Home Basics


For those starting off in a career in journalism including what makes news, how to write a story, interviewing tips, and fact-checking.

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Referencing, attribution and plagiarism

Plagiarism is rife. Many journalists just copy and paste. There are tools - many of them free - which help content producers check whether content has been used without permission.
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Spelling tips for journalists

The ultimate misuse  NO ONE CAN DEVELOP WORD POWER without the ability to spell, for mis-spelling is the ultimate misuse of words.  Good spelling is primarily a matter of observing and remembering. Below are 80 words...
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Applying the public interest test to journalism

Journalists should always apply the public interest test before deciding whether to cover a story. For most issues it's fairly clear but for some it's complicated, particularly where privacy and power are concerned.
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12 tips for producing strong news stories

Good stories about any topic generally have some things in common. Here are 12 points to keep in mind when you are planning, researching and producing a news story.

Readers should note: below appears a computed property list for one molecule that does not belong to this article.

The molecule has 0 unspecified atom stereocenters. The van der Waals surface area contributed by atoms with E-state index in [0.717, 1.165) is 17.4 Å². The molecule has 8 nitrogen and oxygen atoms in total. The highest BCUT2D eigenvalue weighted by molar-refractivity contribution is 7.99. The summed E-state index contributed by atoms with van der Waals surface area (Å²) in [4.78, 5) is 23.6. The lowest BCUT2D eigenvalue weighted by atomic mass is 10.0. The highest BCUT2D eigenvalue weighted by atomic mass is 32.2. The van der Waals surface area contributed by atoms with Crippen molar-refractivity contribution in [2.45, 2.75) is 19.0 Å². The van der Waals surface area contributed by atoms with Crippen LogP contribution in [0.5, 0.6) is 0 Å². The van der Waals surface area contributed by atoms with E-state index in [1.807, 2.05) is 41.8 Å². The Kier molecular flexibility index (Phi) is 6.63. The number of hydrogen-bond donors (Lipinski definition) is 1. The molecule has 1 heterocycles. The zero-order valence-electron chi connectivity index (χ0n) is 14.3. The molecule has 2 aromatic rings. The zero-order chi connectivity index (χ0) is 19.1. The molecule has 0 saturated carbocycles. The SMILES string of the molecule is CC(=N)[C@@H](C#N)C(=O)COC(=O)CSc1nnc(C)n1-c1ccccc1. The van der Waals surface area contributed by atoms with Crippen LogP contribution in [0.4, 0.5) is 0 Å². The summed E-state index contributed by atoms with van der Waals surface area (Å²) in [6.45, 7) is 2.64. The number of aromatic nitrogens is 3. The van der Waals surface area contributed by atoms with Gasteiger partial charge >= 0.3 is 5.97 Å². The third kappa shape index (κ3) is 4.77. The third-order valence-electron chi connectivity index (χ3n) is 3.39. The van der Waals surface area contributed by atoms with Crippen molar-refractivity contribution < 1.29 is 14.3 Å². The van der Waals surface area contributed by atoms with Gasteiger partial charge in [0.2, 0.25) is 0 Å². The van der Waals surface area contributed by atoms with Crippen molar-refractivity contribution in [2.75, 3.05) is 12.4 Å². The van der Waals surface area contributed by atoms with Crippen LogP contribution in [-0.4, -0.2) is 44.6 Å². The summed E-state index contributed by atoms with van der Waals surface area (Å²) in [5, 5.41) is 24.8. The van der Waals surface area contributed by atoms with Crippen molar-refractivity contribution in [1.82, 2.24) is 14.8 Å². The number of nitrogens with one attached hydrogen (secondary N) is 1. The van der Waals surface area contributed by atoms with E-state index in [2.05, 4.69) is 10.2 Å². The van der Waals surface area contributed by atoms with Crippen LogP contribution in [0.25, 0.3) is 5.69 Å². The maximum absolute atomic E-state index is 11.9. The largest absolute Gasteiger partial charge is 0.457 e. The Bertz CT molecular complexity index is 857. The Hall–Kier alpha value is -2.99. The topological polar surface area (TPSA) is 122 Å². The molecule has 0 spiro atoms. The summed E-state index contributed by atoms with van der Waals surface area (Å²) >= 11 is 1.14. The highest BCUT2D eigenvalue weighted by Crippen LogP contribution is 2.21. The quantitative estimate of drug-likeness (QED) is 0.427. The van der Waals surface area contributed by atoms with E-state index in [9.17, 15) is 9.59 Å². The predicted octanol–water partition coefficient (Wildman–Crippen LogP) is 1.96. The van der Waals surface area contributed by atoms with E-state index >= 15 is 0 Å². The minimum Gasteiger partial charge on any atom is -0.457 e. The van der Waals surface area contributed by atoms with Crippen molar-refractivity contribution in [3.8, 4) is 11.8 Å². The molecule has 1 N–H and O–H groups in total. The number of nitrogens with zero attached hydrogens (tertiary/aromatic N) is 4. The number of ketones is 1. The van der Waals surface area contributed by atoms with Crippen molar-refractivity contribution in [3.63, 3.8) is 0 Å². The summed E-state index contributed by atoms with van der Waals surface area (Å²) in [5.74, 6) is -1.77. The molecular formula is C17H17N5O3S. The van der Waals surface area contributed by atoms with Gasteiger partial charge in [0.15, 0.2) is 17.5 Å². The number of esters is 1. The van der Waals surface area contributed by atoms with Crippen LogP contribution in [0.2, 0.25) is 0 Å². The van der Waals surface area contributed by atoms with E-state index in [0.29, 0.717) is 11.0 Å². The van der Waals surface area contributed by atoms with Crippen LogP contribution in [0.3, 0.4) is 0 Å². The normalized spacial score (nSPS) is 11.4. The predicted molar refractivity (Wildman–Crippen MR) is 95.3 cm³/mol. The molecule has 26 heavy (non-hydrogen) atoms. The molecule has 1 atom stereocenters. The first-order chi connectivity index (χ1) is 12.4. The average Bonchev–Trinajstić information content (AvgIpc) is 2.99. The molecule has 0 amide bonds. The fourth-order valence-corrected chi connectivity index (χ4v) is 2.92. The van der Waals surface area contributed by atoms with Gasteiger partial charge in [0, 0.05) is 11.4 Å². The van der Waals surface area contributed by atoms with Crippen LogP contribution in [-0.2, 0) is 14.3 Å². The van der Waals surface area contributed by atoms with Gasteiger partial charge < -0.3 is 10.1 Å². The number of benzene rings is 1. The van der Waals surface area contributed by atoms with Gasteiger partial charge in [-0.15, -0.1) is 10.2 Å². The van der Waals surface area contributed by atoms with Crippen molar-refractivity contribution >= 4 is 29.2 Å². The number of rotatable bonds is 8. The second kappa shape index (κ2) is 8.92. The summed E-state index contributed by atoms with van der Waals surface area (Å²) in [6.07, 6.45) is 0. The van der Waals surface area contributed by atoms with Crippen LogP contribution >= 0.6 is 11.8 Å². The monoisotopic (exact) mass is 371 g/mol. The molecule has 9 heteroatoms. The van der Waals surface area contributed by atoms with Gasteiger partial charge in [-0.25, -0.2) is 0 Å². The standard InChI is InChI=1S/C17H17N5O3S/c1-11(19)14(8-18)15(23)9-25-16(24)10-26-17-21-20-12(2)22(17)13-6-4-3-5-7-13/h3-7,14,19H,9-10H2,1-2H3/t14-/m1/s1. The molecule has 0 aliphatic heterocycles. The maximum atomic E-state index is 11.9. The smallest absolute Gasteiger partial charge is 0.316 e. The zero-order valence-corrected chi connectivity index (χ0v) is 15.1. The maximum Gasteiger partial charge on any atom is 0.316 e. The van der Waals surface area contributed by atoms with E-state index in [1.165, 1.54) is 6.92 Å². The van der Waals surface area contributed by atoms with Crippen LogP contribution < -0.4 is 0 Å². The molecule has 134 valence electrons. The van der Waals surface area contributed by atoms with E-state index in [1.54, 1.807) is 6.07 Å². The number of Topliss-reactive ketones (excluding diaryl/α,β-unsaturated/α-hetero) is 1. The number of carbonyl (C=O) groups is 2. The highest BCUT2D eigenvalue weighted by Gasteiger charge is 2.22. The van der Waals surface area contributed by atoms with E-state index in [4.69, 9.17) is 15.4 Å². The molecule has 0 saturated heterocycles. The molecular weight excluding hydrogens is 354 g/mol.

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Journalists and bloggers – stop stealing pictures

Copying images from the web and using them to illustrate news articles without permission is a global problem. Some think it's okay to use images without permission; it isn't and there's a better way.
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Court reporting tips for beginners

Reporting on court hearings is an essential part of journalism. It requires an understanding of local laws and knowing what can be reported and what can't.
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10 tips for producing radio bulletins

Putting together a radio news bulletin is like preparing a satisfying meal that leaves your audience nourished and prepared for the day; what you produce has to be balanced and digestible.
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Crime reporting tips for beginners

Sometimes crime reporting reflects important issues in society: corruption, drugs, homelessness, hunger, lack of education, or whatever. And sometimes it is just a good story, with no wider implications.
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What is news?

Here we consider what makes one thing worth reporting, while another thing is not. We offer a test for news which can work in all societies. We consider what makes some news stories stronger than others.
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Parliamentary reporting tips for beginners

To cover parliament, a journalist needs to know local laws, understand parliamentary procedure, know about the politicians and the political parties involved, and have a solid knowledge of history.